Here are some of the comments which I’ve had, read and which other rear facing friends* have also heard.
1. Surely shops wouldn’t sell unsafe seats, it would be against the law!
You’d think…But to be sold in the UK, a car seat must meet the ECE R44/04 standard meaning it is crash tested…to just 30mph. Other car seat manufacturers test their seats at higher speeds independently. ONLY the Swedish Plus Test measures the force on the neck of the infant or child; this is the test that Axkid seats have to pass. You can see the science behind why rear facing is safer here.
Shops still sell plenty of things that aren’t recommended; cot bumpers have been shown time and again to be dangerous to small babies but you are hard pressed to buy a cot set without one.
The laws are actually changing – the new i-Size law requires children to sit rear-facing until they’re at least 15 months old. This is longer than the earlier regulations, which advise children to sit rear-facing until they weigh 9kg. Currently children can forward face from 9kg in older style seats but this just isn’t enough to keep them safe.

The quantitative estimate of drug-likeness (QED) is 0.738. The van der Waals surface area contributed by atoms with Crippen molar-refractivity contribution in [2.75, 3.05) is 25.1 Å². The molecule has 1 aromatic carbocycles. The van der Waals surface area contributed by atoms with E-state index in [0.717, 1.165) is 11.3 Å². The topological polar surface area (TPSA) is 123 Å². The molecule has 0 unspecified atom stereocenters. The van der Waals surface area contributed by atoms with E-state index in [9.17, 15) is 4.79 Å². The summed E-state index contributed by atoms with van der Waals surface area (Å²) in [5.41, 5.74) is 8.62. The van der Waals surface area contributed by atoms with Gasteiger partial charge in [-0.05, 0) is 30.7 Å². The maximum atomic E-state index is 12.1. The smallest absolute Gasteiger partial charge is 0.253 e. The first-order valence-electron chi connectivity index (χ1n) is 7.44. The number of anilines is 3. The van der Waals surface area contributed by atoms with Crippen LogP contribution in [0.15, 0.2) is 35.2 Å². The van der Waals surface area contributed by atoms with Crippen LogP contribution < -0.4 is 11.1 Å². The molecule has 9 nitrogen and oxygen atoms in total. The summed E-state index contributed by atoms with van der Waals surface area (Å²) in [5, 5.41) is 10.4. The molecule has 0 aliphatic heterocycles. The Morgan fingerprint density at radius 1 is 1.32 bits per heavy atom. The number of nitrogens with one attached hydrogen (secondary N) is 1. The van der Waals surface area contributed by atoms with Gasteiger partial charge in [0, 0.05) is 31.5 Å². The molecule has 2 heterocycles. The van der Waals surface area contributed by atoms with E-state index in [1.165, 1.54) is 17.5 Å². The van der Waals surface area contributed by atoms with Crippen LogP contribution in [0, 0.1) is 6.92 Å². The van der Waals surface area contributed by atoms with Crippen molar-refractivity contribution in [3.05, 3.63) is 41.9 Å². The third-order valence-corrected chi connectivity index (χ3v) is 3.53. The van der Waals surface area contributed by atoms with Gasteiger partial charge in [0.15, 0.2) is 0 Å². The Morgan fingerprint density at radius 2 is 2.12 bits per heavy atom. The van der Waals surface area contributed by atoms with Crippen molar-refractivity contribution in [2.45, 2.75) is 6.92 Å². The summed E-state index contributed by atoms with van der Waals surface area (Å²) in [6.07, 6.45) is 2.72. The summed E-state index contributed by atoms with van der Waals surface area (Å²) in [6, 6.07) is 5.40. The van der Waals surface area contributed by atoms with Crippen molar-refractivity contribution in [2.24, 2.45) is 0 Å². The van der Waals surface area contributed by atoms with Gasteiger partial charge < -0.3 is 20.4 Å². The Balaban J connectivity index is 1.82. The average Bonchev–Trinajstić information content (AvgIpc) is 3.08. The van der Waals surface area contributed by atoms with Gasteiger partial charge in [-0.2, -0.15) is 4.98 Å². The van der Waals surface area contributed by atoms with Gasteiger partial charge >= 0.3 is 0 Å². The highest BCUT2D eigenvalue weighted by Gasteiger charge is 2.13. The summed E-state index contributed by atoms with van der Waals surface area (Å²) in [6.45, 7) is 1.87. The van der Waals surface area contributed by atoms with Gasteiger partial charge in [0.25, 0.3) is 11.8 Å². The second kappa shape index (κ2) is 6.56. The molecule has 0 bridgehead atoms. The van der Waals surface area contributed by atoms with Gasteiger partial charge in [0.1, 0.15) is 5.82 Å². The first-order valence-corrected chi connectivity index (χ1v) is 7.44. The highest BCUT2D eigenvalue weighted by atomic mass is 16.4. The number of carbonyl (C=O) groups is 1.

We still have a long way to go. In Sweden, children rear face until at least four and the Swedish safety statistics speak for themselves; it is a world leader in road safety.
2. But they look so uncomfortable rear facing!
The gajillion photographs of my children fast asleep in their car seats say otherwise.
Having used a variety of seats in other cars, I can say that the recline and padding definitely look much more comfortable!
3. They won’t like it
My oldest has been in a variety of forward-facing seats before, in friends’ and relatives’ cars, but she is absolutely happy to face the back in her Axkid Minikid car seat.
Maybe I got lucky with her, and her brother knows no different, but even if they protested; they are kids. They’d eat nothing but ice cream if they were allowed but I know vegetables are better for them, so I make that decision because I’m their mum and frankly I know better than they do.